Virtual centers of excellence. Since most countries in the region share the same security challenges, unilateral learning is less beneficial than shared learning. Israel and its Arab neighbors should therefore consider sharing the lessons they have learned regarding border, sea/airport, and homeland security. While conducting such exchanges in person might not be possible, the countries could form a virtual center of excellence based on cloud technologies and third-party services.
Pooling of military capabilities. Through third parties, Israel and Arab countries could exchange military equipment they no longer need, desire, or maintain, but which might be useful to other parties engaged in internal security and counterinsurgency operations (assuming they have an urgent need that cannot be met through traditional arms supply relationships). Such transfers have occurred in the past, and there is even greater potential for such cooperation in the future.
Critical infrastructure protection, border and maritime security, and homeland security. At a time when new offshore natural-gas projects are emerging in the Mediterranean, terrorist groups continue to target energy facilities (e.g., in Iraq, Sinai, and Mali). This increases the importance of international cooperation regarding airport, seaport, and maritime security technologies and doctrines, remotely-guided vehicle operations (air, ground, and sea), critical infrastructure protection, as well as cooperative civil defense and consequence management.
Cross-border planning. Through third parties or indirect negotiations, Israel and its neighbors could work on ways to improve and integrate their roads, waterways, sewers, electricity, and communication networks, creating beneficial synergies between their respective national infrastructures.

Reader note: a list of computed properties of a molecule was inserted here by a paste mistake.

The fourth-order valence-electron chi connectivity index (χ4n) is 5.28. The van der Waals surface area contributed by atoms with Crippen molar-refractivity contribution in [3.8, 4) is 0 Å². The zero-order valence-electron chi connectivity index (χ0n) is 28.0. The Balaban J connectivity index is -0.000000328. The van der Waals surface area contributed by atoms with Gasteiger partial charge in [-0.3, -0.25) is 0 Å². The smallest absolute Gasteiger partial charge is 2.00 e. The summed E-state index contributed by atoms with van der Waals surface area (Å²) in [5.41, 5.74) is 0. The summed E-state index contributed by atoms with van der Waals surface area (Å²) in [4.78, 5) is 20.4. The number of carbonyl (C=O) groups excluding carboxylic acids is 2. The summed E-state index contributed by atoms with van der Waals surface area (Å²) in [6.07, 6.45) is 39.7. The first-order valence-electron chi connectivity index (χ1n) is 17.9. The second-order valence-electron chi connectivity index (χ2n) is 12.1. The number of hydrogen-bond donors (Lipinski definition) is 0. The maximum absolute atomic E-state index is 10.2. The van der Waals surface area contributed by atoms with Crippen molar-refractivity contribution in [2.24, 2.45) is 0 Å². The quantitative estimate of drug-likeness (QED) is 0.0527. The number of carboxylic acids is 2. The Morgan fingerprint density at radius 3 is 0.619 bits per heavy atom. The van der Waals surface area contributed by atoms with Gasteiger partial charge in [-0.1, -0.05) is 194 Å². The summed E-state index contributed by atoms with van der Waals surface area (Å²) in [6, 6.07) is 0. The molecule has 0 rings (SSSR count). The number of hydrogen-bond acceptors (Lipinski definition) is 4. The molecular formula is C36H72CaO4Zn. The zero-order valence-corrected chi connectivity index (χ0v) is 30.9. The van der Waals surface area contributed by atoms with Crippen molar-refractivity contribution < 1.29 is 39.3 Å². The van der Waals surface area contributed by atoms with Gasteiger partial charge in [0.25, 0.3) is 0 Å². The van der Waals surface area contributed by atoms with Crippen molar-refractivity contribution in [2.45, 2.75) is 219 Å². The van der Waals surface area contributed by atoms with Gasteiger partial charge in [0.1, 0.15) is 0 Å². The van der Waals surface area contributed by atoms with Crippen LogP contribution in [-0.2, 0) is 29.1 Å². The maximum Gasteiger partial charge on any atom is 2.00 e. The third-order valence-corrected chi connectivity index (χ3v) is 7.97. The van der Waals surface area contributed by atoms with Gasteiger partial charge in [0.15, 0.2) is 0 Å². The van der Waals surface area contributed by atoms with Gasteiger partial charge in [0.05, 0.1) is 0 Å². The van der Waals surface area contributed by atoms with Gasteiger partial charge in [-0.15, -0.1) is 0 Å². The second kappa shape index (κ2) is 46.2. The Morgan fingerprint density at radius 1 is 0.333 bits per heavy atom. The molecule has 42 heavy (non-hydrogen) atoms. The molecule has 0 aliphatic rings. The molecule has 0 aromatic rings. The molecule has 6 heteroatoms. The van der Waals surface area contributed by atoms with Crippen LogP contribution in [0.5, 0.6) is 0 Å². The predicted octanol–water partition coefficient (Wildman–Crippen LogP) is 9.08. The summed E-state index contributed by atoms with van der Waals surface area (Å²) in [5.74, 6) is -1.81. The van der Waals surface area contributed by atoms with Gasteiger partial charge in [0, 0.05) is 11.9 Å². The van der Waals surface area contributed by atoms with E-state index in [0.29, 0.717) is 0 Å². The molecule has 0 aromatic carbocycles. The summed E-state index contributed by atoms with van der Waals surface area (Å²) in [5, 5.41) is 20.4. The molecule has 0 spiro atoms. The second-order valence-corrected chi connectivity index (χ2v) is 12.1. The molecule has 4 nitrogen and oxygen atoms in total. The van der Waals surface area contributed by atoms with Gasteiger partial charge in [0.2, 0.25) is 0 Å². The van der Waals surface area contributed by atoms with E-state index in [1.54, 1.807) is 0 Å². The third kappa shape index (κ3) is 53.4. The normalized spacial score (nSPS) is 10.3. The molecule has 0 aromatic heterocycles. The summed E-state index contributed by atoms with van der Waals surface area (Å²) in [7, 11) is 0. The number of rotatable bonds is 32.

Water and food security. The best way to deal with the region's numerous water and food challenges is to pool funds, land, and knowledge. Israeli innovations in water management and drip irrigation, along with other modern agricultural techniques, could help Arab countries boost domestic food production (instead of, for example, Gulf states buying thousands of acres of farmland in Sudan, Kenya, Ethiopia, and Mozambique).
Public health and preventive care. Ongoing violence in Syria and elsewhere could lead to public health threats that require cooperation among relevant agencies in all neighboring states.
FORMULA FOR SUCCESS
For such cooperative efforts to succeed, they need to be pursued quietly. They must also be accompanied by conciliatory attitudes on the peace front: Israel should adopt a more flexible approach to dealing with the Palestinians, while Arab states should show their support for a two-state solution through words and actions.
Most of these efforts need to be government-led and pursued on an opportunistic, nontransactional basis. At the same time, governments should empower private businesses and NGOs to seek their own opportunities for cooperation. They should also encourage Jewish and Arab diaspora communities to catalyze cooperation in the region through individual partnerships in these domains, including joint investments.
THE U.S. ROLE
While Washington has tended to emphasize high-level diplomacy as the primary means of resolving the Arab-Israeli conflict, new regional realities make it imperative to take a two-track approach. Enhanced low-key cooperation between Israel and Arab countries is both a U.S. interest on its own merits and a means of bolstering peace diplomacy. Quiet U.S. support for initiatives that build bridges between the parties would not only help lay the foundation for future success in the peace process, but also counter the growing regional perception that the United States is decreasing its role in the region or leaving entirely.
This approach will bear fruit even if current U.S. peace diplomacy does not lead to rapid success. Continuous, multifaceted efforts to encourage cooperation between Israel and its Arab neighbors would help Washington manage instability and shape future realities in a region that will remain of vital importance for decades to come.
Lt. Col. Alon Paz, Israel Defense Forces, is a Visiting Military Fellow at The Washington Institute.